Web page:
The next installment in the Myriad Transformations, “City on the Fill” is a series of riffs on land reclamation, both as an important feature of Shenzhen’s cultural ecology and as a metaphor for the replacement of southern Chinese culture with northern norms.
Here’s the thing about the retreat of manufacturing from the townships and villages of the Pearl River Delta; these areas have urbanized, migrants have settled in and are raising families, but as the low-end jobs and shops that once sustained local and migrant communities follow the factories elsewhere, these neighborhoods are withering. Consider, for example, the older section of Dongguan–莞城, which only twenty years ago was a vibrant community and today is an abandoned reminder of the area’s complicated history with Ming pirates and British opium, its deep relationships with the late Qing Chinese diaspora, and the Pearl River Delta’s urban village origins. Old Dongguan has become a focus of concern for urban planners and concerned citizens: how to revitalize an “old street” that is no longer viable, but sits on prime real estate, or more precisely, inquiring minds want to know: to raze or not to raze historic areas and landmark buildings? Continue reading
Last year, the last of Foshan’s famous pottery kilns was decommissioned, leaving the city poised at the edge of a complete renovation–from a dense network of markets, township and village owned industrial parks, and new villages into something bright and shiny, an amalgamation of high-rises, offices, and malls, where products that are no longer produced in Foshan can be purchased by people who suddenly find themselves positioned to become a next generation of “urban village” landlords. Continue reading
Happy happy to have been part of the wonderful exhibit, Art+Village+City. Margaret Crawford and Winnie Wong curated the exhibition. Featuring the work of the Art+Village+City Research Studio, SHIMURAbros (as researchers at Studio Olafur Eliasson), Sascha Pohle, Jing Wen, and José Figueroa. The exhibition is on in Berkeley and Shanghai; those in either area, check out the challenges and opportunities that urban(izing) villages in Hong Kong, Shenzhen, and Guangzhou present.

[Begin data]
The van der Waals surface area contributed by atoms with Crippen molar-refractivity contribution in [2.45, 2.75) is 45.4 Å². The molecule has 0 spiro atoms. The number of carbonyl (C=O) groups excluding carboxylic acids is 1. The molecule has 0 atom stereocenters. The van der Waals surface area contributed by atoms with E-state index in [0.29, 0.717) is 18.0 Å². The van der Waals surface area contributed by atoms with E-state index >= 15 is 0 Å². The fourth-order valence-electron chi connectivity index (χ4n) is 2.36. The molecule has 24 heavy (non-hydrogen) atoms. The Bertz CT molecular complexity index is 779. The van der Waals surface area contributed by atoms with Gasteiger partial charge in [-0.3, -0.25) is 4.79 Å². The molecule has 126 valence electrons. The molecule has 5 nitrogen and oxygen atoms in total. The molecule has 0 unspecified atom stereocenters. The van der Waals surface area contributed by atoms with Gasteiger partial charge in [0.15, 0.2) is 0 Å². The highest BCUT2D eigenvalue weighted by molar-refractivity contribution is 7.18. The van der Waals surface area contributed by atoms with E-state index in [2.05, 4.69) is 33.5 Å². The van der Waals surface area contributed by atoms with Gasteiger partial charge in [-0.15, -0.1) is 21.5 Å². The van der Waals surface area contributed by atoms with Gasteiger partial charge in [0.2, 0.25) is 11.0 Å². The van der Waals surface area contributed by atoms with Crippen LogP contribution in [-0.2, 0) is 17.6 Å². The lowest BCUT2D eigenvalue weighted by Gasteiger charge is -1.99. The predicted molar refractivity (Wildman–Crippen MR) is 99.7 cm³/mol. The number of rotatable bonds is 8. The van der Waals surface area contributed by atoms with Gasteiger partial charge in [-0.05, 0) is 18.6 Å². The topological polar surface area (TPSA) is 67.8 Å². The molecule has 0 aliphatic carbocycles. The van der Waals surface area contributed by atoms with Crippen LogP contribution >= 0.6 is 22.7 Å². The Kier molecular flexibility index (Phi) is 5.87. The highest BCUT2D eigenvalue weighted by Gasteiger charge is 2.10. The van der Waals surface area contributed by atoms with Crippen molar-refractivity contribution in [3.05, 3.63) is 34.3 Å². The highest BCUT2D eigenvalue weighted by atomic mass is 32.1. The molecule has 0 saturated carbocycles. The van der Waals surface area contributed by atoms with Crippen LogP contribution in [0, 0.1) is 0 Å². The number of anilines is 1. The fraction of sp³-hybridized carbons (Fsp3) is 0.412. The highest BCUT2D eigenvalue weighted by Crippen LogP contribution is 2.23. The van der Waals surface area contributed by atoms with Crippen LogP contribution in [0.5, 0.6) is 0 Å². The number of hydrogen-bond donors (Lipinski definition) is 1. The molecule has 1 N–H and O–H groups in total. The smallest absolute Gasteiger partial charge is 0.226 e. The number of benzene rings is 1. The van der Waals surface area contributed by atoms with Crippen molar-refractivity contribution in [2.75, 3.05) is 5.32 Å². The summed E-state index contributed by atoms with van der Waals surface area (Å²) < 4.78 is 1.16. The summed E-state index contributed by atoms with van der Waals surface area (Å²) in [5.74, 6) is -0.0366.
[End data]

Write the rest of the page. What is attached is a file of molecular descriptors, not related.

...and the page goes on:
Wurster Gallery, Wurster Hall, UC Berkeley
October 13-November 14
Shanghai West Bund Biennale/Urban Art Space Season
West Bund Cultural Center, Shanghai
October 1-December 31, 2015
…and yes “we” is you white man. I began this morning grappling with the problem of statistical representation and sustainable imaginaries in the Pearl River Delta, which has roughly the same GDP as Switzerland spread over an area that is only 1.3 times greater than Switzerland. So yes, I live in an important region of the global economy. But here’s the rub: the PRD has a population that is almost 8 times that of Switzerland. This means that sustainable development in the PRD entails grappling with issues at a scale much greater and with fewer resources per person than in Switzerland. Continue reading
is that very unequal material living environments have to be made to look, well, equal. This is why the current Chinese government focus on growth rates, rather than actual GDP figures matter. With mandated growth rates, every city looks like they’re growing (more or less) equally, while others don’t look like they are stagnating. However, when the actual GDP figures for, let’s say, the Pearl River Delta cities are compared, what we see is that three cities–Hong Kong, Guangzhou, and Shenzhen–completely dominate the region, even as collectively the 9 PRD cities are estimated to account for 70% of Guangdong’s GDP (and only 30% of population). Moreover, given that sub provincial Shenzhen can’t (yet) officially have a higher GDP than provincial Guangzhou, we have know way of knowing if Shenzhen is in fact earning less than Guangzhou.
Provocation du jour: government growth rate targets directly impact a functionary’s ability to rise within administrative ranks, even as the business of Shenzhen remains, well, profitable business. Inquiring minds want to know: is this a contradiction between the people, or a meaningful crack between the government and its residents (居民)?
Today I learned about cultivating oysters. I also visited Shajing, the town that oysters built even though oysters are no longer cultivated here. Instead the oyster babies are sent to Taishan where they are raised and returned to Shajing for processing. It’s almost like assembly manufacturing, except its agricultural production. Continue reading